Structurally, the most prevalent differences are in the neck joints, the bridge designs, the bracing systems, and the nut widths. The neck of both the classical and flamenco guitar is unified and built into the body at the 12th fret, whereas it joins the steel-string guitar's body at the 14th fret with a dovetail joint. Bridges of classical and flamenco guitars hold the strings on a tie block, where the strings are fed through small holes and then tied. On steel-string guitars, the strings are usually secured by pegs wedged into vertical holes. The bracing on classical and flamenco guitars is usually of a radial-fan system, or some sort of variation of this system popularized by Antonio de Torres. Since the string tension of steel strings is about three times greater than that of nylon strings, steel-string guitars usually employ a stronger, less-efficient 'X' bracing system. (Less efficient because this system does not allow the top to vibrate as freely as it would if braced with the radial-fan system). Lastly, the nut width on classical and flamenco guitars is much wider than on steel-string guitars.
The differences between classical and flamenco guitars lie in their materials, construction and sound. Classical guitars are generally made with either spruce or cedar tops and (most commonly) rosewood backs and sides. Traditional flamenco guitars are made with spruce tops and cypress for the backs and sides. The body of a classical guitar is generally deeper and the woods are slightly thicker. Flamenco guitars have a flat neck relief, making the action very fast. The strings are also closer to the body on flamenco guitars. Flamenco guitars often bear a "golpeador", which is a sheet of plastic mounted to the face of the guitar to protect its finish. The classical guitar is designed to give the soloist the tools to perform poly-timbral music ("An orchestra in a box"), and the attack on these guitars is soft with a longer, gradual decay. The flamenco guitar is designed to cut through the sound of dancers stomping their feet, so the sound is a bit more percussive - a loud sonic burst followed by a swift decay.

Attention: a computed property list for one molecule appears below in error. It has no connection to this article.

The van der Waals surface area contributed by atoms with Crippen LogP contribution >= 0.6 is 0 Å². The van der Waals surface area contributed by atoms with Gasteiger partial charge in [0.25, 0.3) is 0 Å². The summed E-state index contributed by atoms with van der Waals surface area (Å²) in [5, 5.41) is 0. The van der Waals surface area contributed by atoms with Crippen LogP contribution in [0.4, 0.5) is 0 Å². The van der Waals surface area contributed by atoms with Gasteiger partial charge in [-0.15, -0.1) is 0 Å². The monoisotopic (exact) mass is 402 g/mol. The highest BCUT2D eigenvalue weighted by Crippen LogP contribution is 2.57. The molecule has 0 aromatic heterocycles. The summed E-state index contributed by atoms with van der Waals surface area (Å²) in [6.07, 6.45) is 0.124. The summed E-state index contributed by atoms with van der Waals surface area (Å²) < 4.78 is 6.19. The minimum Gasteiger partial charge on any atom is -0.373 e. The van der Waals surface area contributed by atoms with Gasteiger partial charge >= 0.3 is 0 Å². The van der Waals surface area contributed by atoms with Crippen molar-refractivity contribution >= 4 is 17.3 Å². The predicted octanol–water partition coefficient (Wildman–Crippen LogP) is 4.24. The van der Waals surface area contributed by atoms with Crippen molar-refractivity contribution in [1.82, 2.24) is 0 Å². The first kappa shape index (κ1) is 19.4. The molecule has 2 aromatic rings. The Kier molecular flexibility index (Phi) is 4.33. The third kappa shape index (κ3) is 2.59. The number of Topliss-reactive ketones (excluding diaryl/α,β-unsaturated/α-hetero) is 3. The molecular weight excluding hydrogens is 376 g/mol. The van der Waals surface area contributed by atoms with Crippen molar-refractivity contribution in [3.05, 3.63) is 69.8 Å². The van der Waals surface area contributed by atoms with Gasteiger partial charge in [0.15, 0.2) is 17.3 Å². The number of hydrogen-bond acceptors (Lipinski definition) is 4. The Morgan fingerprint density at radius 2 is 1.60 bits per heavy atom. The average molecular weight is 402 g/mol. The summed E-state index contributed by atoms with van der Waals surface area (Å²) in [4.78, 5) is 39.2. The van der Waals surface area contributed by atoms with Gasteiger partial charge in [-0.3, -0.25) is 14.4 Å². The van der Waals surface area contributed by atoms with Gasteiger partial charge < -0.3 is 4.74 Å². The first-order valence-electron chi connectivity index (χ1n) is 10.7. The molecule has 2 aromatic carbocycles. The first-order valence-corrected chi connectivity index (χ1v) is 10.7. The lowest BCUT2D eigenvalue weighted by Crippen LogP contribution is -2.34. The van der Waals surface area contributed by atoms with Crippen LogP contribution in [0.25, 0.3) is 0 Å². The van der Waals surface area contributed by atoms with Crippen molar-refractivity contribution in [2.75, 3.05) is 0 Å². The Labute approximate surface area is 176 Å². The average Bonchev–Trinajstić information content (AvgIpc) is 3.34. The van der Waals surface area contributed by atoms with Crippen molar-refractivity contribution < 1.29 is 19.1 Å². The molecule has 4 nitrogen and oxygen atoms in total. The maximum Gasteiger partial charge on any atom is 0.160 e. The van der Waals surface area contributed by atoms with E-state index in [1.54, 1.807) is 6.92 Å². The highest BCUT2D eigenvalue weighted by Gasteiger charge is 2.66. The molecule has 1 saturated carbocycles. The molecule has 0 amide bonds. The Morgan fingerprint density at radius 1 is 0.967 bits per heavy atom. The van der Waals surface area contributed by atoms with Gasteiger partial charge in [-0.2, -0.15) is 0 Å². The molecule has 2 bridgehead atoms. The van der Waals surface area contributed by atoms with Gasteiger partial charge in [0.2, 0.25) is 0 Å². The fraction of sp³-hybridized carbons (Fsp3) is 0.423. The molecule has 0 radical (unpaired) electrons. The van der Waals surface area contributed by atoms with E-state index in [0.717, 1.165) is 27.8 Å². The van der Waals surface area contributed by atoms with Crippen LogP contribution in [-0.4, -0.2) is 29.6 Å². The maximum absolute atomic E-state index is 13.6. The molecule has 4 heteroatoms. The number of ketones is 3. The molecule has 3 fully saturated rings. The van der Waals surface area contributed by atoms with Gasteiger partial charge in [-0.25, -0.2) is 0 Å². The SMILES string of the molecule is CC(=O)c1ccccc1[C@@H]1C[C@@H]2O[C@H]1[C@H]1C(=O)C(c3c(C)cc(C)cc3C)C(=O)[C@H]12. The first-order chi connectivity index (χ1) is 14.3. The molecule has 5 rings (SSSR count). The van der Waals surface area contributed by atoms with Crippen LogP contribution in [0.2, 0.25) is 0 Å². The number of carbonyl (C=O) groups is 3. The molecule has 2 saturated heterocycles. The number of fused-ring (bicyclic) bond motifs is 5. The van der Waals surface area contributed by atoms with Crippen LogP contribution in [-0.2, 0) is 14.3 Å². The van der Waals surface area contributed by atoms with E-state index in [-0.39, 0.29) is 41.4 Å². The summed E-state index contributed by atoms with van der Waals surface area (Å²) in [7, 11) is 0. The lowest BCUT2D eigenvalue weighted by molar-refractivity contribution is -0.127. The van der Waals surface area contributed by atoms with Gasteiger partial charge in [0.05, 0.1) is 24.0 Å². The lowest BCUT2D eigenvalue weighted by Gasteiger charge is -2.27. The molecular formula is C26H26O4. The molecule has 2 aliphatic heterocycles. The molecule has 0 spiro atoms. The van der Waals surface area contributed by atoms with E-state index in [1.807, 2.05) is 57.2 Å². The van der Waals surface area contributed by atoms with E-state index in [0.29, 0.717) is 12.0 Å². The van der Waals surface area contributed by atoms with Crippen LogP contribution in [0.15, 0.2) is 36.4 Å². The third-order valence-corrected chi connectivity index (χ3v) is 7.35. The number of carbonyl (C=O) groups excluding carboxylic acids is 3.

Price-wise, a decent solid-top student model starts at $300 whereas a concert model starts at about $2000. Upon inspection you'll find that superior building materials are used to produce a concert model - deluxe machine heads, real bone nut and saddle, rosewood with an often beautifully figured grain pattern, and soundboard material with a tight and uniform grain pattern from the finest quarter-sawn wood. Looking at the label may also provide some clues. A concert guitar will often, but not always, bear the handwritten signature or initials or stamp of the master builder.
The GSI Museum is an enormous online archive of thousands of great guitars that have passed through our doors.